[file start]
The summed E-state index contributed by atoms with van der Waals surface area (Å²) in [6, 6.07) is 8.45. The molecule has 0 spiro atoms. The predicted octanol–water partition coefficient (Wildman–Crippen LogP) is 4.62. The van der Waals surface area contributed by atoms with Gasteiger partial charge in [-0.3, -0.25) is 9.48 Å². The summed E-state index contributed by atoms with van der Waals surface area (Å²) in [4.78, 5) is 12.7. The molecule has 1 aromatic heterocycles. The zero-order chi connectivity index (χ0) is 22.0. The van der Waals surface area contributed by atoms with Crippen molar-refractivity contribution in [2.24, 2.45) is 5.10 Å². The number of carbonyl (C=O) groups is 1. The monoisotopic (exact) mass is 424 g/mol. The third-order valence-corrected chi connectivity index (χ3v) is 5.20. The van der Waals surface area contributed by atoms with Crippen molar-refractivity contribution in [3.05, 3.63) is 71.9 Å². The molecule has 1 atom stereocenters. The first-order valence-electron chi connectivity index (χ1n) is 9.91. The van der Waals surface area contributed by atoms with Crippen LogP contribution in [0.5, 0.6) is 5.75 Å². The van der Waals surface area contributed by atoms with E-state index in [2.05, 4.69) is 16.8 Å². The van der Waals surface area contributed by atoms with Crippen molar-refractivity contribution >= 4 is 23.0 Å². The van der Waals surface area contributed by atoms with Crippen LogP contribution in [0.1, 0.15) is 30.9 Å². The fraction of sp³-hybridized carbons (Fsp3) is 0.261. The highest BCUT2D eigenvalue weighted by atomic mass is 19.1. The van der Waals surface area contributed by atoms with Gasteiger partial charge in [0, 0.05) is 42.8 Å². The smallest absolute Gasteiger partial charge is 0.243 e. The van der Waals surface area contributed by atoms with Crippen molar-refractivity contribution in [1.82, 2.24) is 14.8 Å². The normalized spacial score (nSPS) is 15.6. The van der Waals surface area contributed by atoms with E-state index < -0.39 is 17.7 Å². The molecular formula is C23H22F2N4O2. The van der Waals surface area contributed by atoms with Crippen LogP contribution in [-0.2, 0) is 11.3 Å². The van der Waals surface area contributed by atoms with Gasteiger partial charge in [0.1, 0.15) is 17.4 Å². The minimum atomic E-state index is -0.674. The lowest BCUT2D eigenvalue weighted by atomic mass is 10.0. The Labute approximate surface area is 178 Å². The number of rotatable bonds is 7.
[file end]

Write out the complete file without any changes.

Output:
The summed E-state index contributed by atoms with van der Waals surface area (Å²) in [6, 6.07) is 8.45. The molecule has 0 spiro atoms. The predicted octanol–water partition coefficient (Wildman–Crippen LogP) is 4.62. The van der Waals surface area contributed by atoms with Gasteiger partial charge in [-0.3, -0.25) is 9.48 Å². The summed E-state index contributed by atoms with van der Waals surface area (Å²) in [4.78, 5) is 12.7. The molecule has 1 aromatic heterocycles. The zero-order chi connectivity index (χ0) is 22.0. The van der Waals surface area contributed by atoms with Crippen molar-refractivity contribution in [2.24, 2.45) is 5.10 Å². The number of carbonyl (C=O) groups is 1. The monoisotopic (exact) mass is 424 g/mol. The third-order valence-corrected chi connectivity index (χ3v) is 5.20. The van der Waals surface area contributed by atoms with Crippen molar-refractivity contribution in [3.05, 3.63) is 71.9 Å². The molecule has 1 atom stereocenters. The first-order valence-electron chi connectivity index (χ1n) is 9.91. The van der Waals surface area contributed by atoms with Crippen LogP contribution in [0.5, 0.6) is 5.75 Å². The van der Waals surface area contributed by atoms with E-state index in [2.05, 4.69) is 16.8 Å². The van der Waals surface area contributed by atoms with Crippen molar-refractivity contribution >= 4 is 23.0 Å². The van der Waals surface area contributed by atoms with Crippen LogP contribution in [0.1, 0.15) is 30.9 Å². The fraction of sp³-hybridized carbons (Fsp3) is 0.261. The highest BCUT2D eigenvalue weighted by atomic mass is 19.1. The van der Waals surface area contributed by atoms with Gasteiger partial charge in [0, 0.05) is 42.8 Å². The smallest absolute Gasteiger partial charge is 0.243 e. The van der Waals surface area contributed by atoms with Crippen molar-refractivity contribution in [1.82, 2.24) is 14.8 Å². The normalized spacial score (nSPS) is 15.6. The van der Waals surface area contributed by atoms with E-state index < -0.39 is 17.7 Å². The molecular formula is C23H22F2N4O2. The van der Waals surface area contributed by atoms with Crippen LogP contribution in [-0.2, 0) is 11.3 Å². The van der Waals surface area contributed by atoms with Gasteiger partial charge in [0.1, 0.15) is 17.4 Å². The minimum atomic E-state index is -0.674. The lowest BCUT2D eigenvalue weighted by atomic mass is 10.0. The Labute approximate surface area is 178 Å². The number of rotatable bonds is 7.